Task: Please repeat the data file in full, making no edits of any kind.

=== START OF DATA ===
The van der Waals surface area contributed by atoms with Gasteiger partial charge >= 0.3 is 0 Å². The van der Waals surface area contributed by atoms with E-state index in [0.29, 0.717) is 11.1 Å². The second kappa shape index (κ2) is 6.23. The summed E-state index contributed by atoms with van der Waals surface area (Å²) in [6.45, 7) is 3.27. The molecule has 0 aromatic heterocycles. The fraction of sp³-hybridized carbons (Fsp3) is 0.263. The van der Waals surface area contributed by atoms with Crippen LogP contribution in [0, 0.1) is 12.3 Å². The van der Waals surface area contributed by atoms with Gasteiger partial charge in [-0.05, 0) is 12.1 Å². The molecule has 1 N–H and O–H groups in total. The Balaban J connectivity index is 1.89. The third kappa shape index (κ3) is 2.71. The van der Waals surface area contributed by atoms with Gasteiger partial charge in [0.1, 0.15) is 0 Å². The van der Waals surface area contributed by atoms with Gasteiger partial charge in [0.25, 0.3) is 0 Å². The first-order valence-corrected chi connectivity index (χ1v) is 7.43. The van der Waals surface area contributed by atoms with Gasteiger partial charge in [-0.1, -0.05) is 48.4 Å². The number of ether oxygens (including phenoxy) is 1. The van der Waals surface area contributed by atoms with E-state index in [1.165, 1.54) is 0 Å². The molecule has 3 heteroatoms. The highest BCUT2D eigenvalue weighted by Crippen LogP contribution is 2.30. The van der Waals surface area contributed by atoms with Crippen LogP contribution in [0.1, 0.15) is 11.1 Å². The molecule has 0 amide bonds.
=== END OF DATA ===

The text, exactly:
The van der Waals surface area contributed by atoms with Gasteiger partial charge >= 0.3 is 0 Å². The van der Waals surface area contributed by atoms with E-state index in [0.29, 0.717) is 11.1 Å². The second kappa shape index (κ2) is 6.23. The summed E-state index contributed by atoms with van der Waals surface area (Å²) in [6.45, 7) is 3.27. The molecule has 0 aromatic heterocycles. The fraction of sp³-hybridized carbons (Fsp3) is 0.263. The van der Waals surface area contributed by atoms with Crippen LogP contribution in [0, 0.1) is 12.3 Å². The van der Waals surface area contributed by atoms with Gasteiger partial charge in [-0.05, 0) is 12.1 Å². The molecule has 1 N–H and O–H groups in total. The Balaban J connectivity index is 1.89. The third kappa shape index (κ3) is 2.71. The van der Waals surface area contributed by atoms with Gasteiger partial charge in [0.1, 0.15) is 0 Å². The van der Waals surface area contributed by atoms with Gasteiger partial charge in [0.25, 0.3) is 0 Å². The first-order valence-corrected chi connectivity index (χ1v) is 7.43. The van der Waals surface area contributed by atoms with Gasteiger partial charge in [-0.1, -0.05) is 48.4 Å². The number of ether oxygens (including phenoxy) is 1. The van der Waals surface area contributed by atoms with E-state index in [1.165, 1.54) is 0 Å². The molecule has 3 heteroatoms. The highest BCUT2D eigenvalue weighted by Crippen LogP contribution is 2.30. The van der Waals surface area contributed by atoms with Crippen LogP contribution in [0.1, 0.15) is 11.1 Å². The molecule has 0 amide bonds.